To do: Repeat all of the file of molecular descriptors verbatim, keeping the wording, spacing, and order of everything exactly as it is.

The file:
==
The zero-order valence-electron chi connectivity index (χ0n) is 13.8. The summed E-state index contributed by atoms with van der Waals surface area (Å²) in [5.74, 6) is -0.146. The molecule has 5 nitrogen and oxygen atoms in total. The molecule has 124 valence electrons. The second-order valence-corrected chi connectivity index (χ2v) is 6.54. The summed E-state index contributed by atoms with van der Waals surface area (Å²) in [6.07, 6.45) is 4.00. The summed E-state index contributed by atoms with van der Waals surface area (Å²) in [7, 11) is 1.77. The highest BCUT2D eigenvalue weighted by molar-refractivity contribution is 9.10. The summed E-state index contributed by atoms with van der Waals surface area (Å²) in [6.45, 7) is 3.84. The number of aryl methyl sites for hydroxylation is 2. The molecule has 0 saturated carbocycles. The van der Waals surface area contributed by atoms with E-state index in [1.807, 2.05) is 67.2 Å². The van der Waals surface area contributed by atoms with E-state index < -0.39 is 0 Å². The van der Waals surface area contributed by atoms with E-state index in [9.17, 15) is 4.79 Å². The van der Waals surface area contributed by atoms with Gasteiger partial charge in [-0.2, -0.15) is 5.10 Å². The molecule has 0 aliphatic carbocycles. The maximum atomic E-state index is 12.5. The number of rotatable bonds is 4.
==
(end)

The zero-order valence-electron chi connectivity index (χ0n) is 13.8. The summed E-state index contributed by atoms with van der Waals surface area (Å²) in [5.74, 6) is -0.146. The molecule has 5 nitrogen and oxygen atoms in total. The molecule has 124 valence electrons. The second-order valence-corrected chi connectivity index (χ2v) is 6.54. The summed E-state index contributed by atoms with van der Waals surface area (Å²) in [6.07, 6.45) is 4.00. The summed E-state index contributed by atoms with van der Waals surface area (Å²) in [7, 11) is 1.77. The highest BCUT2D eigenvalue weighted by molar-refractivity contribution is 9.10. The summed E-state index contributed by atoms with van der Waals surface area (Å²) in [6.45, 7) is 3.84. The number of aryl methyl sites for hydroxylation is 2. The molecule has 0 saturated carbocycles. The van der Waals surface area contributed by atoms with E-state index in [1.807, 2.05) is 67.2 Å². The van der Waals surface area contributed by atoms with E-state index < -0.39 is 0 Å². The van der Waals surface area contributed by atoms with E-state index in [9.17, 15) is 4.79 Å². The van der Waals surface area contributed by atoms with Gasteiger partial charge in [-0.2, -0.15) is 5.10 Å². The molecule has 0 aliphatic carbocycles. The maximum atomic E-state index is 12.5. The number of rotatable bonds is 4.